If the Washington Consensus was really over, what would that look like for development strategy?

If it still looks like a duck, swims like a duck, and quacks like a duck – then it probably still is a duck.

Recent years have witnessed a notable re-embrace of the state’s role in the economy, leading some to declare that the set of free market economic policy reforms widely known as the Washington Consensus has come to an end.

First popularized by U.S. President Ronald Reagan and U.K. Prime Minister Margaret Thatcher in the 1980s, the Washington Consensus policies offered a set of policy guidelines for developing countries, many of which were struggling with high debt and high inflation at the time. These free market reforms included trade and financial liberalization, privatization, deregulation, the removal of capital controls, fiscal austerity (cutting public spending) in order to achieve strict targets for maintaining low inflation and low fiscal deficits, the adoption of independent central banks, and deregulating restrictions on foreign investment, among others. Broadly speaking, the policies sought to roll back the role of the state in the economy and unshackle the animal spirits of the free market. In the 1980s, adopting the policies became binding conditions for developing countries to receive debt relief and new lending by the International Monetary Fund (IMF) and World Bank, in the 1990s, the policies served as the basis for World Trade Organization (WTO) membership rules – and ever since then, the policies have become a cornerstone of the curricula in economics departments at universities across the world.

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Neoliberalism and global development before and after the Washington Consensus: Agricultural credit at the World Bank

We’ve witnessed a revival of debates about the Washington Consensus and the future of neoliberalism in recent months. Recent increases in public spending have led several commentators to conclude, or lament, that decades of neoliberal consensus have been shattered. Much of this debate is misguided, rooted in a mistaken dichotomy between ‘states’ and ‘markets’, and a corresponding conception of neoliberalism as primarily involving a reduction in the role of the former. Efforts to rehabilitate the Washington Consensus, meanwhile, rely on flimsy and heavily ideological counterfactuals.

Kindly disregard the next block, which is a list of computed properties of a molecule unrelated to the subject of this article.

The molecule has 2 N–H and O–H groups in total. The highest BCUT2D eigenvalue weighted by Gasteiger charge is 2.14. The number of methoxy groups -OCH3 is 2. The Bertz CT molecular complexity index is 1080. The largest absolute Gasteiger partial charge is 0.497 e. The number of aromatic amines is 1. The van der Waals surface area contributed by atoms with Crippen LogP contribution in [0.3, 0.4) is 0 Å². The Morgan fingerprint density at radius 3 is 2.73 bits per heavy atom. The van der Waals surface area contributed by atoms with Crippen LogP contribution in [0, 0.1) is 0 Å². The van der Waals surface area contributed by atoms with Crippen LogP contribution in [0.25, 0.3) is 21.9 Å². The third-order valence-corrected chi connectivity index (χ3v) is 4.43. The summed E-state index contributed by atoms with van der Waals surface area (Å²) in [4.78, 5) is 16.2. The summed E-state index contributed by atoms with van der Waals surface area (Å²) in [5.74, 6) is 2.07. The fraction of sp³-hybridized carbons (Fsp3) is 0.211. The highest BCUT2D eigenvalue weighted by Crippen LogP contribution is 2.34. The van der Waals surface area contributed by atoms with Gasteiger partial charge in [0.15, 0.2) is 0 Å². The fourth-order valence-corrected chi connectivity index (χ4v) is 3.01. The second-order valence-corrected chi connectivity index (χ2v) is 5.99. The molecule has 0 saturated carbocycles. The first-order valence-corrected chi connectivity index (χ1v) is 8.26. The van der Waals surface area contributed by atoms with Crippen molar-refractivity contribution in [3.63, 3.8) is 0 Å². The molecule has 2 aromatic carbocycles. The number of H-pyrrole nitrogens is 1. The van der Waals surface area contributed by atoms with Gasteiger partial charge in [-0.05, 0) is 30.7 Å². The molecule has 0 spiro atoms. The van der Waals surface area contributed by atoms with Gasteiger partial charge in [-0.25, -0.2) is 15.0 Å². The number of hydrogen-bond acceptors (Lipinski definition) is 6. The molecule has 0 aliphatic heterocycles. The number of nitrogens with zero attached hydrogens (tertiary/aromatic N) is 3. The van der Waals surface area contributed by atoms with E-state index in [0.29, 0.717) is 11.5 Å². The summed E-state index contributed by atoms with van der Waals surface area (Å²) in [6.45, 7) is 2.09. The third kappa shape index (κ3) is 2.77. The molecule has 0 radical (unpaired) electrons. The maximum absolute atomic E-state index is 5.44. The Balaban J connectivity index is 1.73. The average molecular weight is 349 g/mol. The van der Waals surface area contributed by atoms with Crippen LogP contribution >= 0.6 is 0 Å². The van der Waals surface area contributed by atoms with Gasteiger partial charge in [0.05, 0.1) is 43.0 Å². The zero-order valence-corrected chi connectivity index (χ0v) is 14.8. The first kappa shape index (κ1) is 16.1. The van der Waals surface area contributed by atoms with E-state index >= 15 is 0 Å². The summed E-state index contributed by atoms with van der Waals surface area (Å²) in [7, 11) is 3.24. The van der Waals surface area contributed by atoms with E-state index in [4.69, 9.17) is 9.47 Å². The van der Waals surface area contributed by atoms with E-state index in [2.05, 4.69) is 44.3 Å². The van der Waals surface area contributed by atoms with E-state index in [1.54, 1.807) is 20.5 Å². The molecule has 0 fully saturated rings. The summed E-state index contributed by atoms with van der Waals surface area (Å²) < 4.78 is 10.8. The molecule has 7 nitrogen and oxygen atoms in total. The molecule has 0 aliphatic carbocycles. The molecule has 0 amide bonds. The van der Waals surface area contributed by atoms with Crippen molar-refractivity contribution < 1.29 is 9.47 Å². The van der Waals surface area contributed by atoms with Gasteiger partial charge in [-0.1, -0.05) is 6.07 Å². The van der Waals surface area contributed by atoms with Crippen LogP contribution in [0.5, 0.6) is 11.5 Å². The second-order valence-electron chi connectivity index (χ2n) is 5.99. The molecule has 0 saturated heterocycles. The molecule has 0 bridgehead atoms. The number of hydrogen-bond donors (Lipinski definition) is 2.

In this post, I want to take up another angle on this question, asking: what is ‘the market’ in practice? In particular, I take a closer look at the emergence of the idea that ‘interest rates should be market-determined’. This was a core tenet of the ‘Washington Consensus’ in John Williamson’s original formulation. It was also, historically, a key argument of neoliberal economists. From the early 1970s, several influential pieces (e.g. McKinnon 1973; Shaw 1973) urged the deregulation of interest rates, arguing that while usury caps were intended to assist small farmers, they wound up forcing banks to concentrate on relatively low-risk loans to government or large-scale industry.

In practice, though, the relatively simple proposition that ‘interest rates should be left to the market’ invited a whole range of difficult questions and political challenges.

In a recent article in New Political Economy tracing the history of World Bank agricultural credit programmes (Bernards 2021), I show how neoliberal approaches to development have never really involved ‘shrinking the state’ and unleashing markets so much as fraught and failure-prone efforts to figure out who and what should be governed by, and how to construct, markets.

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Understanding development in a Global Value Chain World: Comparative Advantage or Monopoly Capital Theory?

By Benjamin Selwyn and Dara Leyden

The recent period of globalisation – following the collapse of the Eastern bloc and the integration of China into the world economy – is in essence the period of global value chains (GVCs). From low to high-tech, basic consumer goods to heavy capital equipment, food to services, goods are now produced across many countries, integrated through GVCs.